The monthly temperature forecasts (outlooks) are made using the Empirical Climate Prediction System (ECliPS). It is built on the Climatic Expert System for the North Atlantic (CESNA), developed by Rodionov and Martin (1996, 1999). Due to existence of so-called "teleconnections," or linkages between climate anomalies over great distances, an accurate forecast in one area is practically impossible without taking into account climatic processes in other areas of the world, as well as external factors, such as solar activity. Therefore, while the forecasts here are focused on the contiguous United States, this is a true systems approach. In this respect, ECliPS can be considered as a knowledge management system designed to organize and process data and information about the entire climate system. Currently, ECliPS's knowledge base contains more than 2500 empirical rules, and this number is growing.

The forecasts are presented as probabilities of 1) above or below normal temperatures (departures from the 1981-2000 base period) and 2) temperature changes from the same month of the previous year (year-over-year forecast). The latter is particularly important in the areas where temperature experiences a significant trend. For example, a warming trend in the Southeast increases the probability of the above normal category, while changes from year to year remain practically unaffected by the trend. 

These are two-category forecasts, and the categories on the maps are marked as follows:

A – above normal,
B – below normal,
W – warmer than last year,
C – colder than last year.

The areas between A and B, may be marked either as N (near normal) or EC (equal chances). The difference between N and EC is that the former conveys more confidence that the mean monthly temperatures will be close to the averages for the base period, while the latter indicates that the forecast is simply uncertain regarding the temperature category and says nothing about the magnitude of the anomaly. Similarly, the areas between W and C may be marked either as NC (no change) or EC (equal chances that the temperature will go up or down). The contour colors indicate the most likely temperature category, either above-normal/increase (red) or below-normal/decrease (blue) with the lines giving the probability (p >50%) of the more likely category. In each point on the map the probability for the opposite category is 100% - p. The higher probability of the temperature category means a higher confidence in the forecast of this category. It may also mean a higher magnitude of temperature anomaly (or temperature change), although this is not always true.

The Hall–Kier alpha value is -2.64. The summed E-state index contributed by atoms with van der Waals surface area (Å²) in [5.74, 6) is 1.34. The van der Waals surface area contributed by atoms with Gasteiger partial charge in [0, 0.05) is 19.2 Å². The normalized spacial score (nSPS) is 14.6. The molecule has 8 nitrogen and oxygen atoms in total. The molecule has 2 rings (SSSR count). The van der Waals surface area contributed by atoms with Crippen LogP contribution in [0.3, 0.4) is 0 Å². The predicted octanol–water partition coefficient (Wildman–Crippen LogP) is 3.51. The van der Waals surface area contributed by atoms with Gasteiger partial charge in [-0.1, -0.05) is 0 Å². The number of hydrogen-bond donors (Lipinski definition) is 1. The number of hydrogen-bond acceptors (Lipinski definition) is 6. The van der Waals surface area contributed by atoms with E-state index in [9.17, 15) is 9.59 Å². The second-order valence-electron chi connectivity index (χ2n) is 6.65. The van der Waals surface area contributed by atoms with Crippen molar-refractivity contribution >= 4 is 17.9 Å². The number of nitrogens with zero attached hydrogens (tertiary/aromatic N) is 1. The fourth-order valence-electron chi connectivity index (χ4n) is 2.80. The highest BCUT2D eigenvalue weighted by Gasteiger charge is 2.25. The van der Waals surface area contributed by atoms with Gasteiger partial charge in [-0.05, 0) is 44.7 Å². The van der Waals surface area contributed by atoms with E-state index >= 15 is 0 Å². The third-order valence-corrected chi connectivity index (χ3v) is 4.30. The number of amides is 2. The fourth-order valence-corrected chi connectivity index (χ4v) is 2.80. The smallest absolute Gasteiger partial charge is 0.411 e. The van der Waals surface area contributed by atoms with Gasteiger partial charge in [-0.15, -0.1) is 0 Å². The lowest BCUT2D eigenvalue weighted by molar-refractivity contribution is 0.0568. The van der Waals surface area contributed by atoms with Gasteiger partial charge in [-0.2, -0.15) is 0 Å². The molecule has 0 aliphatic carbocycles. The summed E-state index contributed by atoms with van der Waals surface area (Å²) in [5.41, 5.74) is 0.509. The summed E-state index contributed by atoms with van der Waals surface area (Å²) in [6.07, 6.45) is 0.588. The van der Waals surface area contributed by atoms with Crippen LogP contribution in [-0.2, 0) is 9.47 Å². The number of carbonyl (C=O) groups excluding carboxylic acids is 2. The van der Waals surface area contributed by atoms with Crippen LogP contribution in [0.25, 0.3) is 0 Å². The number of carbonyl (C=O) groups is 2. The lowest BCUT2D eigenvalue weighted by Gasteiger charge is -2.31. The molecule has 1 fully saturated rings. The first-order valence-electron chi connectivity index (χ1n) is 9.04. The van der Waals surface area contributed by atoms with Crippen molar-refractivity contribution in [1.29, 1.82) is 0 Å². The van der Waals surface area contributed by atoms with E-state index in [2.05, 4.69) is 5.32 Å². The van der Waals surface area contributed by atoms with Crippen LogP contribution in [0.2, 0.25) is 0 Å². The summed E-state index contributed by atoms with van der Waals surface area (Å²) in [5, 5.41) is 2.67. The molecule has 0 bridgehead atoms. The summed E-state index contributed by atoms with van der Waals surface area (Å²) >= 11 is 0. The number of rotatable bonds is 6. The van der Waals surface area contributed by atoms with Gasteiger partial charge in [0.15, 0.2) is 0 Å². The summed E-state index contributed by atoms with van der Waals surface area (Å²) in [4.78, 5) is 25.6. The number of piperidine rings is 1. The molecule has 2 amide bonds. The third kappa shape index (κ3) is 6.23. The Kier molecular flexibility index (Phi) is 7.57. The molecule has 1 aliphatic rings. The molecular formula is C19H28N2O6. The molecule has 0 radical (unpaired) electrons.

The forecasts are prepared by the 15th of each month with the lead time from 0.5 month to 10.5 months (a total of 11 forecasts). By the end of each month, the forecast for the next month may be adjusted (zero lead time), if necessary.

Sergei Rodionov, Ph.D.
Climate Logic, LLC